Anonymous Coward

    Don’t forget Pooh Bear in all of this

    I wonder how he feels about Putin’s cavalier regard to flinging nukes about!

    Even if China supports Putin, they surely don’t agree with trashing the world.

    1. Blank Reg

      Re: Don’t forget Pooh Bear in all of this

      China very much likes having the world as its customer, not having a world would really put a damper on economic growth.

  7. scrubber

    Conspiracies not all wrong?

    The use of this conflict to restrict free speech, free press, protest etc. makes it look like opportunism by the west.

    The ability to take people out of the financial system for 'reasons' means that they can now do that to the rest of us suggests more than opportunism. But that would just be a crazy conspiracy, right? Like vaccine mandates, government shutdown of scientific debate, vaccine passports, limits on travel, shutting down bank accounts, covid camps, two tiered society, medical apartheid, bans from social media for mentioning lab leak etc. etc.

    1. veti Silver badge

      Re: Conspiracies not all wrong?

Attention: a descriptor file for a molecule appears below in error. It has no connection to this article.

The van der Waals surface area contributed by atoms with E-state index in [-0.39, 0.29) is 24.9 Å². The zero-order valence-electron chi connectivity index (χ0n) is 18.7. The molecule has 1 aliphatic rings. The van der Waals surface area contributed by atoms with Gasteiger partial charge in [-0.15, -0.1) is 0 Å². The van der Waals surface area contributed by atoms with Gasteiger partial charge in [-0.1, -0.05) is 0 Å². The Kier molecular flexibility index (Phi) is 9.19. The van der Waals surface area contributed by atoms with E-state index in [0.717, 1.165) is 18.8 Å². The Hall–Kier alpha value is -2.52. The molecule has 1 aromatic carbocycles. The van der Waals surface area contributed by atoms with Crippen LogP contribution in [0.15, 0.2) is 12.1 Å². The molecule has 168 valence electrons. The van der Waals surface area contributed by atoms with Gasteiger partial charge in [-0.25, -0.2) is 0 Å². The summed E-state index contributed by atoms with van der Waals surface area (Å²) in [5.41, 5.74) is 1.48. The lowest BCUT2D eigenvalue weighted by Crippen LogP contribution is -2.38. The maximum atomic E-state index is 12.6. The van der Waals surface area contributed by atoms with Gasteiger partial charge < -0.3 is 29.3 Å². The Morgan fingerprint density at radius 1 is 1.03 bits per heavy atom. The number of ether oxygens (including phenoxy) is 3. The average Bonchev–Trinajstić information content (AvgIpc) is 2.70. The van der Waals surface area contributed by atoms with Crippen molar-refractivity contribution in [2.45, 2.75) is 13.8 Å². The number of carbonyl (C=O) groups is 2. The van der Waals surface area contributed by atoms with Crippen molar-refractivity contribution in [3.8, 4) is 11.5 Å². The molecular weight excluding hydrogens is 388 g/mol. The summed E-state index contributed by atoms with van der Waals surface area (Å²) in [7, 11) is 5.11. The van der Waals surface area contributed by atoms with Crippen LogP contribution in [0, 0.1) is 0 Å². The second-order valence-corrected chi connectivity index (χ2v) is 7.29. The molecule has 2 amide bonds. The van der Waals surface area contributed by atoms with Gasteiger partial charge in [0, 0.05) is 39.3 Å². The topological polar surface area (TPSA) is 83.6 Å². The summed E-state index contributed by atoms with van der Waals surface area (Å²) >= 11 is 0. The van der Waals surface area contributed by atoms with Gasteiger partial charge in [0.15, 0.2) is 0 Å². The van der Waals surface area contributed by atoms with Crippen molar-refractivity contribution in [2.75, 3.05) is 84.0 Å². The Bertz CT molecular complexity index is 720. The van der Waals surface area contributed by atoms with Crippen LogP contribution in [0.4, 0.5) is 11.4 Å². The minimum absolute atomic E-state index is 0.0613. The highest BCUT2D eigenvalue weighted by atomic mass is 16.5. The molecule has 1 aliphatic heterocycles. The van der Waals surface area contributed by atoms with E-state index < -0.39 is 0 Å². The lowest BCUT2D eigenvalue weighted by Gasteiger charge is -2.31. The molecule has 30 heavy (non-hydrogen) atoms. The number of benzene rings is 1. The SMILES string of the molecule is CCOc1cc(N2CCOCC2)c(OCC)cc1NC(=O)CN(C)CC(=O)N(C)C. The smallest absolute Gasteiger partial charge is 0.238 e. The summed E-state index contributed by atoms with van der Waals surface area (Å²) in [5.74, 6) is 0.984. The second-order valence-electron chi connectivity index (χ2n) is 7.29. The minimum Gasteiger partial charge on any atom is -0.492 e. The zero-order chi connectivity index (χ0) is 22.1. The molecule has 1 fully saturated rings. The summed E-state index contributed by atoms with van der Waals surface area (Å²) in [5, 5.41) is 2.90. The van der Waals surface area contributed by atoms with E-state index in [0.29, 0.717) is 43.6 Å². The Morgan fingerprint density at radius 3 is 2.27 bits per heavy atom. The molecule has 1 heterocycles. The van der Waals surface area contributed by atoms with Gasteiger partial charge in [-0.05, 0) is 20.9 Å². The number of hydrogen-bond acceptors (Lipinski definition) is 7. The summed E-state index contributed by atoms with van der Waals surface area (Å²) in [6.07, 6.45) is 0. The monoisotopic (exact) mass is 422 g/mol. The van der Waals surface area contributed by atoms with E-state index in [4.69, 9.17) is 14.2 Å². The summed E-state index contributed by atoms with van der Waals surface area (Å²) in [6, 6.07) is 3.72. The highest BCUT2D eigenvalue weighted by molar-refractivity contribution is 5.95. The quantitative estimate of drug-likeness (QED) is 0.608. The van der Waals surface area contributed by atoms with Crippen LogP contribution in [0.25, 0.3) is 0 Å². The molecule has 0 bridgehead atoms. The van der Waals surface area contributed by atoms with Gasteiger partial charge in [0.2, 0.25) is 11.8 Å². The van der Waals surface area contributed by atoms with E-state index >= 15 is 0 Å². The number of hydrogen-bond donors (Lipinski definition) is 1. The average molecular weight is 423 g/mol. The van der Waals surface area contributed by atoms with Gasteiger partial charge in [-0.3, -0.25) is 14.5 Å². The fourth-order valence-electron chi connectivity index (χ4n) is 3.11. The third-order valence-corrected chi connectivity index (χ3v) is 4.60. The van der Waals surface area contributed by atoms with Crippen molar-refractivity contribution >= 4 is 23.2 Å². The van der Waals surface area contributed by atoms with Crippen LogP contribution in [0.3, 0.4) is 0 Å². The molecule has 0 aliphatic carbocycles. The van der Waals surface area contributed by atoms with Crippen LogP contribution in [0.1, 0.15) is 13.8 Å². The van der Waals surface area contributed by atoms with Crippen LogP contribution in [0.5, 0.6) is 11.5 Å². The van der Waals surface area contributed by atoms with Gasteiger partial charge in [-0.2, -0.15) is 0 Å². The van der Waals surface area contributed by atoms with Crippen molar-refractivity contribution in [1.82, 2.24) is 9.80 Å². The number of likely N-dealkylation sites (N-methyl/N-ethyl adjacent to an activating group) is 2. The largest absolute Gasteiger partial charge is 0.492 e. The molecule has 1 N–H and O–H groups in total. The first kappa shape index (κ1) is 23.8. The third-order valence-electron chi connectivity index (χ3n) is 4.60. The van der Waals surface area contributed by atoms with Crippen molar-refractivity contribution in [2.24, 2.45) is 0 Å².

What restrictions is "the west" putting on free speech? (Hint, there's nothing remotely free about RT - but other people are completely free to repeat their talking points, if anyone can be convinced to take them seriously.)

      What restrictions has the west put on protest? It's Russia that's arresting eight-year-old girls for the crime of laying flowers outside the Ukrainian embassy.

      To the rest of your rant, these are the same tired talking points anti-vaxxers have been using to prolong the pandemic for the past year. I'm pretty sure you already know the detailed rebuttal of each point you make. If by some amazing chance you're not, it shouldn't take more than about four minutes to find them.

      1. Anonymous Coward
        Anonymous Coward

        Re: Conspiracies not all wrong?